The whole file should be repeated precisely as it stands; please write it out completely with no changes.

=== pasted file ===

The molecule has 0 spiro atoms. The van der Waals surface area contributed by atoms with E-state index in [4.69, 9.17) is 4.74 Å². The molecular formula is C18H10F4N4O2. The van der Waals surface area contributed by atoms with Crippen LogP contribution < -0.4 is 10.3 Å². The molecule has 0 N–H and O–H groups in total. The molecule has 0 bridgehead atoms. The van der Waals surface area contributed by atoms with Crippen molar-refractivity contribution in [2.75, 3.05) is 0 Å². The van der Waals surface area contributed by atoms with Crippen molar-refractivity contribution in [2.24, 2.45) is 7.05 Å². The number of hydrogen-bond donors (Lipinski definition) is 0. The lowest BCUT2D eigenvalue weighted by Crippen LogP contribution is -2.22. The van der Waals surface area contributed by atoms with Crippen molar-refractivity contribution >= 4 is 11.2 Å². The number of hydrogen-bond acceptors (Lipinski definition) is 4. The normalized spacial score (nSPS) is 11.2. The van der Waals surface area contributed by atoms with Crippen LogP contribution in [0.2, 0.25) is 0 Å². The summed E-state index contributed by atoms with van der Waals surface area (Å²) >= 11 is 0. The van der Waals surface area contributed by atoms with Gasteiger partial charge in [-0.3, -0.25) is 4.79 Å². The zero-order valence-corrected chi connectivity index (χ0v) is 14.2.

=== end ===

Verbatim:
The molecule has 0 spiro atoms. The van der Waals surface area contributed by atoms with E-state index in [4.69, 9.17) is 4.74 Å². The molecular formula is C18H10F4N4O2. The van der Waals surface area contributed by atoms with Crippen LogP contribution < -0.4 is 10.3 Å². The molecule has 0 N–H and O–H groups in total. The molecule has 0 bridgehead atoms. The van der Waals surface area contributed by atoms with Crippen molar-refractivity contribution in [2.75, 3.05) is 0 Å². The van der Waals surface area contributed by atoms with Crippen molar-refractivity contribution in [2.24, 2.45) is 7.05 Å². The number of hydrogen-bond donors (Lipinski definition) is 0. The lowest BCUT2D eigenvalue weighted by Crippen LogP contribution is -2.22. The van der Waals surface area contributed by atoms with Crippen molar-refractivity contribution >= 4 is 11.2 Å². The number of hydrogen-bond acceptors (Lipinski definition) is 4. The normalized spacial score (nSPS) is 11.2. The van der Waals surface area contributed by atoms with Crippen LogP contribution in [0.2, 0.25) is 0 Å². The summed E-state index contributed by atoms with van der Waals surface area (Å²) >= 11 is 0. The van der Waals surface area contributed by atoms with Gasteiger partial charge in [-0.3, -0.25) is 4.79 Å². The zero-order valence-corrected chi connectivity index (χ0v) is 14.2.